Eight Competencies a Business Analyst Needs to Know
December 04, 2008
By: Glenn Brûlé
Every year, organizations around the world face startlingly high project failure rates. Some research has shown that less than 30 percent of software projects are completed on time and on budget—and barely 50 percent end up meeting their proposed functionality. If you’re a big league baseball player, failing five to seven times out of ten will get you an endorsement deal and a spot in the Hall of Fame. But, for the rest of us, these types of failure rates represent billions in cost overruns and project waste.
In 2005, ESI International surveyed 2,000 business professionals to try to find out why projects fail. The answers were numerous and varied and included such common thorns in the side as inadequate communication, risk management and scope control. But of all the answers, one showed up more than any other. Fifty percent of those surveyed marked “poor requirements definition” as their leading project challenge.
Failing to properly and accurately define requirements at the very beginning of the project lifecycle points to a distinct lack of business analysis competency. The role of the business analyst is an important one, and, sadly, one that is underutilized by many organizations around the world. In essence, a business analyst acts as a translator or liaison between the customer or user and the person or group attempting to meet user needs. But, that’s just speaking generally. What about the specifics?
Below, I’ve put together a list of eight key competencies that every business analyst—or every professional performing the duties of a business analyst—should possess. I’ve included specific emphasis on tasks associated with junior, intermediate and senior business analysts. If performed effectively, the items on this list could save organizations millions.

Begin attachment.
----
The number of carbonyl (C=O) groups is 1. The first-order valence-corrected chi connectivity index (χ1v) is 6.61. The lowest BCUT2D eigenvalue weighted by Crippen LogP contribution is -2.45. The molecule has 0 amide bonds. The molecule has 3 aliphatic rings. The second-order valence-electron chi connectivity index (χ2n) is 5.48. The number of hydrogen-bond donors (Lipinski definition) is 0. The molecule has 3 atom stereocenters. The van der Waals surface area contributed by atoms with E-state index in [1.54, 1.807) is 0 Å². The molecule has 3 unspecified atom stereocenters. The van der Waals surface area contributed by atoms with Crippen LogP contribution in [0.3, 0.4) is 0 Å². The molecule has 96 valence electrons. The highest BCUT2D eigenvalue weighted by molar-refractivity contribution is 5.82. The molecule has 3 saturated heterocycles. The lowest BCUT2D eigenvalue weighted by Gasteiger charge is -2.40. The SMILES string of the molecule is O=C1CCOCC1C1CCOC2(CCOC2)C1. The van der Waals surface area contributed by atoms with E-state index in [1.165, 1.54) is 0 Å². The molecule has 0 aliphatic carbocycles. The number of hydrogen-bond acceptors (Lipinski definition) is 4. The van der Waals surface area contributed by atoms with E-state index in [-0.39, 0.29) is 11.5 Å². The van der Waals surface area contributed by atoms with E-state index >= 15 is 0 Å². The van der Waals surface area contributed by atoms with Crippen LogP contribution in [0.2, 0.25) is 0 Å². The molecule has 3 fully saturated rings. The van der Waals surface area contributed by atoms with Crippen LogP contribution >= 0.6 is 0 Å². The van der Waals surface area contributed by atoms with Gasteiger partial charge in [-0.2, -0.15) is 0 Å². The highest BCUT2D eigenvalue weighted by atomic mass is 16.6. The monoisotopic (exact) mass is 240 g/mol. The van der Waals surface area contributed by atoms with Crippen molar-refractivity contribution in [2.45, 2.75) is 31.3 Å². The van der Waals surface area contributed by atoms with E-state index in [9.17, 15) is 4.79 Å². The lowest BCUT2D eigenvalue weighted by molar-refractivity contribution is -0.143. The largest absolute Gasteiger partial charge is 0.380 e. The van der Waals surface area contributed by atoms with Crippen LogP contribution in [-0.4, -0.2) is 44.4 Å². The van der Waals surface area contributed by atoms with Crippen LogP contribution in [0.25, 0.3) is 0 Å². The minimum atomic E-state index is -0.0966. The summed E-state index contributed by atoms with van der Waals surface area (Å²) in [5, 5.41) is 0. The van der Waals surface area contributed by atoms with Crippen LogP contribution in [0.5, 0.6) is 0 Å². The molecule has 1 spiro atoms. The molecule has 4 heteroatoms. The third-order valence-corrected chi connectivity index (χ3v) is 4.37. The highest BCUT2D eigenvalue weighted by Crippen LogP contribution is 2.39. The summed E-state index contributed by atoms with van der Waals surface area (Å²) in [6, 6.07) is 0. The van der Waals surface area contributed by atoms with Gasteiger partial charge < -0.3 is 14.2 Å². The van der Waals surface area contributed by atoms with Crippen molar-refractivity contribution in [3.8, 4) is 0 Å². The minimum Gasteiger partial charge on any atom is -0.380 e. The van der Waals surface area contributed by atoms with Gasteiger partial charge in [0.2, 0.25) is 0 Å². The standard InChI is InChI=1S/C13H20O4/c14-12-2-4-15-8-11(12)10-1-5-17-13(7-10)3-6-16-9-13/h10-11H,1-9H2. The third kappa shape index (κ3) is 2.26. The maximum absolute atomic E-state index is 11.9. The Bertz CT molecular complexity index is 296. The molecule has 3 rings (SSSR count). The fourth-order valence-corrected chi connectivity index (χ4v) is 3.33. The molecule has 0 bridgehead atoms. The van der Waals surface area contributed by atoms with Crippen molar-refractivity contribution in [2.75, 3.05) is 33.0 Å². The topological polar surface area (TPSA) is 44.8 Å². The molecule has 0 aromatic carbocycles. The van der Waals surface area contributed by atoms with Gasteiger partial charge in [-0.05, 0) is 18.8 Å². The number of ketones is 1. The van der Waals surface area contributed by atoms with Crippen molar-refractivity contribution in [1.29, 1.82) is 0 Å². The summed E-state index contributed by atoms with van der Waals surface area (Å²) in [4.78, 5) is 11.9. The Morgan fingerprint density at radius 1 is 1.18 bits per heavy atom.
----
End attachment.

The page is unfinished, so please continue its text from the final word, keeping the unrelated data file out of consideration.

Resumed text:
Competency #1: Eliciting Requirements
A major aspect of a business analyst’s job is eliciting and documenting user requirements. Requirements can be conditions, functionality, products or services for internal or external use. Requirements are needed by a user or client to solve a business problem, and they’re tied to the needs of business rather than the constraints imposed by technology. Business analysts spend time gathering requirements not because they enjoy it, but because it’s the most effective way to help organizations understand the challenge at hand before trying to propose the solution. Think of it as printing a Google map before hopping in a rental car and hitting the gas pedal.
The techniques necessary for capturing requirements are often referred to as elicitation. Depending on an individual’s level of competency and the situation, the type of elicitation techniques applied will vary.
Competency #2: Creating the Business Requirements Document
A business requirements document (BRD) is an exhaustive written study of all facets of regulatory, business, user, functional or non-functional requirements and provides insight into both the as-is and to-be states of the business area. The BRD is a detailed profile of primary and secondary user communities and should come directly from the requirements the business analyst has already gathered. Once the document is completed, the business analyst and the client or user should meet for a formal review to approve the BRD. Next, the document should be shared with the rest of the development team, including the project manager.